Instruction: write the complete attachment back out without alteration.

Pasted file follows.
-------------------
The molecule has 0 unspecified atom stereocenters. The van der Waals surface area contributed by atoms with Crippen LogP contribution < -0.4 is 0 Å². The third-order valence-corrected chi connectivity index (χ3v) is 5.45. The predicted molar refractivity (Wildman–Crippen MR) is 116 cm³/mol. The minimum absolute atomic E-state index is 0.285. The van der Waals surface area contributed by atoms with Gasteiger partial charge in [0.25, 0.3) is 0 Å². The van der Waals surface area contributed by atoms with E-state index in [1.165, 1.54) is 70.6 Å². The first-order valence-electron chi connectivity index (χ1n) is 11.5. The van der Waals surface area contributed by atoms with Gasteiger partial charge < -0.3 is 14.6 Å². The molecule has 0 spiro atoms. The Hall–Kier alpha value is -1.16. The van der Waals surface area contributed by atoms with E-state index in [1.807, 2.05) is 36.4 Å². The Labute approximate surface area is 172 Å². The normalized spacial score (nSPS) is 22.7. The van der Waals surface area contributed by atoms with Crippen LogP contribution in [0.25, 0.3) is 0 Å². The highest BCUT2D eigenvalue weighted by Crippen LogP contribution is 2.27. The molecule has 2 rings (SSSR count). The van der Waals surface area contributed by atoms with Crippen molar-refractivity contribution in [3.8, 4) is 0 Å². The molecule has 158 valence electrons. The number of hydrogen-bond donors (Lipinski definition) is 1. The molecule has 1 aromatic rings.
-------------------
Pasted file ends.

The molecule has 0 unspecified atom stereocenters. The van der Waals surface area contributed by atoms with Crippen LogP contribution < -0.4 is 0 Å². The third-order valence-corrected chi connectivity index (χ3v) is 5.45. The predicted molar refractivity (Wildman–Crippen MR) is 116 cm³/mol. The minimum absolute atomic E-state index is 0.285. The van der Waals surface area contributed by atoms with Gasteiger partial charge in [0.25, 0.3) is 0 Å². The van der Waals surface area contributed by atoms with E-state index in [1.165, 1.54) is 70.6 Å². The first-order valence-electron chi connectivity index (χ1n) is 11.5. The van der Waals surface area contributed by atoms with Gasteiger partial charge < -0.3 is 14.6 Å². The molecule has 0 spiro atoms. The Hall–Kier alpha value is -1.16. The van der Waals surface area contributed by atoms with E-state index in [1.807, 2.05) is 36.4 Å². The Labute approximate surface area is 172 Å². The normalized spacial score (nSPS) is 22.7. The van der Waals surface area contributed by atoms with Crippen LogP contribution in [0.25, 0.3) is 0 Å². The highest BCUT2D eigenvalue weighted by Crippen LogP contribution is 2.27. The molecule has 2 rings (SSSR count). The van der Waals surface area contributed by atoms with Crippen molar-refractivity contribution in [3.8, 4) is 0 Å². The molecule has 158 valence electrons. The number of hydrogen-bond donors (Lipinski definition) is 1. The molecule has 1 aromatic rings.